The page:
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How to find the beginning node of a loop in a given linked list ? Let's call this the cycle point

So far, I've understand the following (using slow/fast pointer):

  1. Assume list has a non-looped part of size k
  2. slow moves k steps
  3. fast moves 2k steps
  4. fast is (2k - k)= k steps ahead of slow
  5. slow is at the beginning of loop; also known as Cycle point
  6. fast is (LOOP_LENGTH - k) steps behind from Cycle point or slow pointer at this point
  7. for each 1 step slow moves, fast moves 2 steps and gains on slow by 1 step.
  8. Thus, it would take fast (LOOP_LENGTH - k) steps to meet slow and collide
  9. This is the step I don't understand: At this collision point, both nodes will be k steps from the front of the loop.
  10. Once the collision point is found, move one pointer to the head of list.
  11. Now move both pointers at the speed of 1 step / turn till the collide. The node at which they both meet is the beginning of the the loop and hence the Cycle point

Can someone please explain me step 9 and after that ?

Thanks

EDIT:

One thing I'd like to point out is, once inside the loop, fast will never overtake slow pointer. They will collide. Here's why: slow is at i and fast is assuming at i-1. when they move, slow=> i+1 and fast will be at i+1 too, hence collision. OR, slow is at i and fast is at i-2. next move, slow-> i+1; fast: i. next move, slow-> i+2, fast: i+2 and hence collision again. so fast will never be able to overtake slow, only collide once inside the loop!

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2 Answers 2

up vote 3 down vote accepted

Your 6. is wrong, the fast pointer is still k steps away from the slow pointer which is at the cycle point at that time; but better use ahead or behind instead of away. Plus, k may be smaller, bigger, or equal to the loop_length.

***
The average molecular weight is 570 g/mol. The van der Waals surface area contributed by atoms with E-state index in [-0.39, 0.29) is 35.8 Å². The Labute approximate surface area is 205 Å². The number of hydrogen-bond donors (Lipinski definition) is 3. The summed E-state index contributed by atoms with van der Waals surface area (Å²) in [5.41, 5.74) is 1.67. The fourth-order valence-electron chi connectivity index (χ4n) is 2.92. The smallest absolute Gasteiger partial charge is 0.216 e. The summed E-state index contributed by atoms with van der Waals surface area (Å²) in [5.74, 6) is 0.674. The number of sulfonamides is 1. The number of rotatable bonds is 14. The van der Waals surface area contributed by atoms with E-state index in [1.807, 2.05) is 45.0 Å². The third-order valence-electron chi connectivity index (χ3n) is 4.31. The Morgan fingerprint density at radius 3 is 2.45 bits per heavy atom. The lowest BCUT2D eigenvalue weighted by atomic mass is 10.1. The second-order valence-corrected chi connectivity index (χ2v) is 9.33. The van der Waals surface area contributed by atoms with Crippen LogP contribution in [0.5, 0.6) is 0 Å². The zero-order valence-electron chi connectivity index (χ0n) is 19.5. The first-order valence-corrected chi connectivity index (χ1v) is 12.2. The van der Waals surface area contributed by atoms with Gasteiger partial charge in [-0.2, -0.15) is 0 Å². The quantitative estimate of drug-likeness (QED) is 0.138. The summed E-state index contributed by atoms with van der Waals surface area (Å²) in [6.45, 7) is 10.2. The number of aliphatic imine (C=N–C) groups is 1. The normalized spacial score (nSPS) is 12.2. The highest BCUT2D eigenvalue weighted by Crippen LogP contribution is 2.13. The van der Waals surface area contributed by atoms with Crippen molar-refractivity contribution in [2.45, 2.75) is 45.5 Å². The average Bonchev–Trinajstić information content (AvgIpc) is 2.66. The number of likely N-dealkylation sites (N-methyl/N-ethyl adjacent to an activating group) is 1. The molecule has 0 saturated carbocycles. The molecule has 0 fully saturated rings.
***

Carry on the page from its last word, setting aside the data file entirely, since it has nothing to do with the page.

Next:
So, the fast pointer is k steps ahead of a slow one when that's reached the loop point which is, at your supposition, k steps after the start. Now, measuring on a loop, the fast pointer is k % loop_length steps ahead of the loop point. Right? If k = some_n * loop_length + r, the fast pointer is r steps ahead of the loop point, which is to say, r := k % loop_length steps ahead.

But that means that the slow pointer is loop_length - r steps ahead of the fast one, along the loop. This is a loop after all. So after loop_length - r additional steps the fast pointer will catch on to the slow one. For each step the slow pointer moves away, the fast moves closer in by two steps.

So we don't know k, we don't know loop_length or r, we only know m = k + loop_length - r = some_n * loop_length + r + loop_length - r = (some_n+1) * loop_length. The total number of steps m until the two pointers' meeting point, is a multiple of the loop length.

So now we start over, with a new pointer at the start and the slow where it met the fast, m steps ahead of the new. We move the new and the slow at equal speed, by 1 step at each time, and at the cycle point they shall meet - because when the new pointer has reached the cycle point, the second is still m steps ahead, which is to say, m % loop_length == 0 steps ahead along the loop. That way we find out what k is (we count our steps all the time), and the cycle point.

And we find loop_length by going along the loop one more time, until the two meet one more time.